IT trade deal reached to strike tariffs

IT trade deal reached to strike tariffs
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The United States and more than 50 international partners finalized on Friday an agreement that will phase out tariffs on $1 trillion in information technology products, completing another key piece of President Obama’s ambitious trade agenda.

Three years in the making, World Trade Organization (WTO) partners wrapped up the expansion of the Information Technology Agreement (ITA) that will break down barriers on about 200 tariff lines on products ranging from semiconductors to medical devices.

“ITA’s expansion is great news for the American workers and businesses that design, manufacture and export state-of-the-art technology and information products, ranging from MRI machines to semiconductors to video game consoles,” said U.S. Trade Representative Michael FromanMichael B.G. FromanUS trade rep spent nearly M to furnish offices: report Overnight Finance: Trump hits China on currency manipulation, countering Treasury | Trump taps two for Fed board | Tax deadline revives fight over GOP overhaul | Justices set to hear online sales tax case Froman joins Mastercard to oversee global business expansion MORE.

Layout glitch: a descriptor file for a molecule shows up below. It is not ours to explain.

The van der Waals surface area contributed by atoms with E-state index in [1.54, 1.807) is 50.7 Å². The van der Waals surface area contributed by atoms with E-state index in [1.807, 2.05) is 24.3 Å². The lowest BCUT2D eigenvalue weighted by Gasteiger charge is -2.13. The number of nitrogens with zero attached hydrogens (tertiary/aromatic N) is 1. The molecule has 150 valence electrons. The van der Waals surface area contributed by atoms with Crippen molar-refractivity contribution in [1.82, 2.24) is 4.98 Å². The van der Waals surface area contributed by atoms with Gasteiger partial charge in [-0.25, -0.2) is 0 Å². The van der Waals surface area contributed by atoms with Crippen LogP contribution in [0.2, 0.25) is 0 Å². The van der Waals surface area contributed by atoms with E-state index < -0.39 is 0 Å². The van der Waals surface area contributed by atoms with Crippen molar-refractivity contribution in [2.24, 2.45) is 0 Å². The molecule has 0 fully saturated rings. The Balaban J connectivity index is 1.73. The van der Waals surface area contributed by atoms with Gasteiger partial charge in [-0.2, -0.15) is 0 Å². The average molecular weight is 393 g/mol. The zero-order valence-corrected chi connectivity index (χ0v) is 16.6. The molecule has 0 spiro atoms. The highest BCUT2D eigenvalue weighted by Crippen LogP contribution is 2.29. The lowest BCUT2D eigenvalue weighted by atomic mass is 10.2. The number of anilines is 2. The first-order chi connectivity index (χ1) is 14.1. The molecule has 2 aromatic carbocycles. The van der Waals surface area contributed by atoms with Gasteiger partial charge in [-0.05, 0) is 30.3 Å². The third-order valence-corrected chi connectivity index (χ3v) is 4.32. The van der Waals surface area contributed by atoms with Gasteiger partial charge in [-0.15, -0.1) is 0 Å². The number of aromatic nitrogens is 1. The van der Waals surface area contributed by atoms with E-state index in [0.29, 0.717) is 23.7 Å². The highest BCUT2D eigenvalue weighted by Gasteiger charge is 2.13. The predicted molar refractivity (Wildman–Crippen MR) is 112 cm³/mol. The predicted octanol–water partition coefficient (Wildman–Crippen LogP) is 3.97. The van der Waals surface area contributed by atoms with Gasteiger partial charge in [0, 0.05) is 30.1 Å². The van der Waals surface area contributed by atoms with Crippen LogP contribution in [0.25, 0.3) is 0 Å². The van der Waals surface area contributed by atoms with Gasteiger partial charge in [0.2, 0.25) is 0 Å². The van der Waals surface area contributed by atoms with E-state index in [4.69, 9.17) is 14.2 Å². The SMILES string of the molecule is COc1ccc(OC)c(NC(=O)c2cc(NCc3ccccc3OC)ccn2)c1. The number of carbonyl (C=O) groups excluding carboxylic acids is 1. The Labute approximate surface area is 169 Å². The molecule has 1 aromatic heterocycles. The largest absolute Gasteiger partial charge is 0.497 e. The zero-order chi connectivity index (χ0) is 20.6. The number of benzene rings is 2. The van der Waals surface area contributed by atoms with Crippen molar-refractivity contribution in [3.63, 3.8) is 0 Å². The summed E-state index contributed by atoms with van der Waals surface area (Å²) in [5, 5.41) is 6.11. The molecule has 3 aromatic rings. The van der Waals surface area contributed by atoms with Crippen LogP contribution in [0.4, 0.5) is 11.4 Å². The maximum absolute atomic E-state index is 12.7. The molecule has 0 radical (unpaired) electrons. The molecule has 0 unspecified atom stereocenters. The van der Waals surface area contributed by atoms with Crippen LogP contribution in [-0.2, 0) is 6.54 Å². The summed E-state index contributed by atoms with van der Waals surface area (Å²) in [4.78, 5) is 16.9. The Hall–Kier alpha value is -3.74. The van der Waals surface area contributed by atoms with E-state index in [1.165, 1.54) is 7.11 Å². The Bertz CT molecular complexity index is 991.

The expanded agreement, which marks the first major tariff-eliminating deal at the WTO in 18 years, is expected to support upward of 60,000 more U.S. jobs.

A General Electric spokesperson called the deal "a significant win for public health — especially in the global fight against cancer, diabetes and other non-communicable diseases."

"We urge all partners to implement a quick phase out of tariffs so that patients can benefit from enhanced access as soon as possible."

The U.S. exports more than $100 billion a year in technology products, and the deal will eventually reduce tariffs of up to 30 percent of them down to zero.

Since the ITA first went into force in 1997, global trade covered by the agreement has more than tripled, to more than $4 trillion in annual trade. But its scope has never been expanded until now.

The deal is expected to spur $190 billion in annual global growth.

The first major breakthrough on the expansion came when Obama met with Chinese President Xi Jinping in November, leading to a restart of the talks.

The final agreement was forged last weekend in Geneva and finalized on Friday.